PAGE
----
M ARY CLAIRE JARVIS, A NN MARIE MILLER, J A M IE SHEAHAN, KERRY PLOETZ,EFF PLOETZ, OBYN READY WATSON, MARIO PALMA

J R RUIZ, CARLOS ANDRES PASCARIO VILLAPAN, JUVENTINO GARC~A VARADO, AL ARMANDOOPEZ RAM~REZ, BLAIR ORR L AND
Jarvis, Mary Claire (University of Notre Dame), Ann Marie Miller, Jamie Sheahan, Kerry Ploetz, Jeff Ploetz (School of Forestry and Wood Products. Michigan Technological University, Houghton MI 49931-1295), Robyn Ready Watson (University of Kentucky, Lexington, KY 40506), Mario Palma Ruiz, Carlos Andres Pascario Villapan (Facultad de Biologia, Universidad Veracruzana, Mdxico), Juventino Garcia Alvarado, Armando Mpez Ramirez (Instituto de Genetica Forestal. Universidad Veracruzana, Mdxico), and Rlair Orr (School of
Forestry and Wood Products, Michigan Technological University, Houghton, MI 49931-1295; email bdorr@rntu.edu).EDIBLE WILD MUSHROOMS OF THE COFRE E PEROTEEGION, V ER A C R U Z , D R MEXICO: AN ETHNOMYCOLOGICALOF COMMONAMES A N D USES.Economic Botany STUDY N 58(Supplement):SlIl-S115,2004. A Jield study in the Cofre de Perote region found that edible mushrooms play an important role in the socio-economics activities of the local population. Several very OM common names indicate a long-standing traditional knowledge about this regional resource. Recent changes in marketing mushrooms are evident. Una investigacidn en la regidn del Cofre de Perote sobre 10s hongos silvestres u'tiles y comestibles se llevd a cab0 durante el curso de micologia por 10s estudiantes y profesores y encontrci que 10s hongos comestibles en la regidn juegan un papel socio-econdmico importante en las actividades de la poblacidn local, varios nombres locales muy viejos indican que tan antiguo es el conocirniento sobre este recurso en esre lugar. Cambios recientes en el mercado de 10s hongos evidentes.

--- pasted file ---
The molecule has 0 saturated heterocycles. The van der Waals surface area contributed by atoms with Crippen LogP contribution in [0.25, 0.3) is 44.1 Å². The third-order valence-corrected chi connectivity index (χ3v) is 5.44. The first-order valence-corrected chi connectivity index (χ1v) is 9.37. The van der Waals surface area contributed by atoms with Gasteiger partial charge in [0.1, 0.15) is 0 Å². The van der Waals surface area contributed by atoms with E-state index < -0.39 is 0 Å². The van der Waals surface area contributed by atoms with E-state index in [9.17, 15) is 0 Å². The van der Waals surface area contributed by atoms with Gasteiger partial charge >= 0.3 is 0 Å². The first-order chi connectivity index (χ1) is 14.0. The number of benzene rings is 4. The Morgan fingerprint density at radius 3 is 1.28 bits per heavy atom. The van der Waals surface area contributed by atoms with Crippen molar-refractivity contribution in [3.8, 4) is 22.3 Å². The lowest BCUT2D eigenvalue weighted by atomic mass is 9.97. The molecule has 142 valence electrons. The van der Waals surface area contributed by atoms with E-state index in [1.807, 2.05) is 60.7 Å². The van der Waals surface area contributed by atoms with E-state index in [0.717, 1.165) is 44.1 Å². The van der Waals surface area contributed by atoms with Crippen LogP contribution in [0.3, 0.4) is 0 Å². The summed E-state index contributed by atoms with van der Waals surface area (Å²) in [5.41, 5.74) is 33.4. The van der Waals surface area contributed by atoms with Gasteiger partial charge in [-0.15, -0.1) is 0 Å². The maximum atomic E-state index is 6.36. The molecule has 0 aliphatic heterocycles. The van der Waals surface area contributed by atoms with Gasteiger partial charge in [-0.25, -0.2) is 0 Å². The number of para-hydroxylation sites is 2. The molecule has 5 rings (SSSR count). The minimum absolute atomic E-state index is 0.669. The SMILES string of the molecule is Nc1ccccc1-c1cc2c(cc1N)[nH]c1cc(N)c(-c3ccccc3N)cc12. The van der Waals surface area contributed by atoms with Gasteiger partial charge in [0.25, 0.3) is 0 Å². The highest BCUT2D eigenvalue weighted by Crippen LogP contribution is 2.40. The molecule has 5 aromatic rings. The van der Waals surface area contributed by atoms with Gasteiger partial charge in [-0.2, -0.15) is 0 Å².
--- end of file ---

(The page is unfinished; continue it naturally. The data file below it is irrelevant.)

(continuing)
Key Words:
cmz.

Edible mushrooms; useful mushrooms; Cofre de Perote; ethnomycology; Vera-

Mushroom collection and use are part of traditional pre-Hispanic and Mexican culture. Today, global markets for edible mushrooms, especially in Japan, are changing the socio-econornic landscape of mushroom use in Veracruz, Mexico. In order to gain a better understanding of the relationship between the fungi, the local people, and the economy, field investigations and interviews were conducted. The authors spent three days in March, 2000, visiting various towns and fungal habitats in the Cofre de Perote Region of Veracruz. The local people provided the primary information base (via interviews) as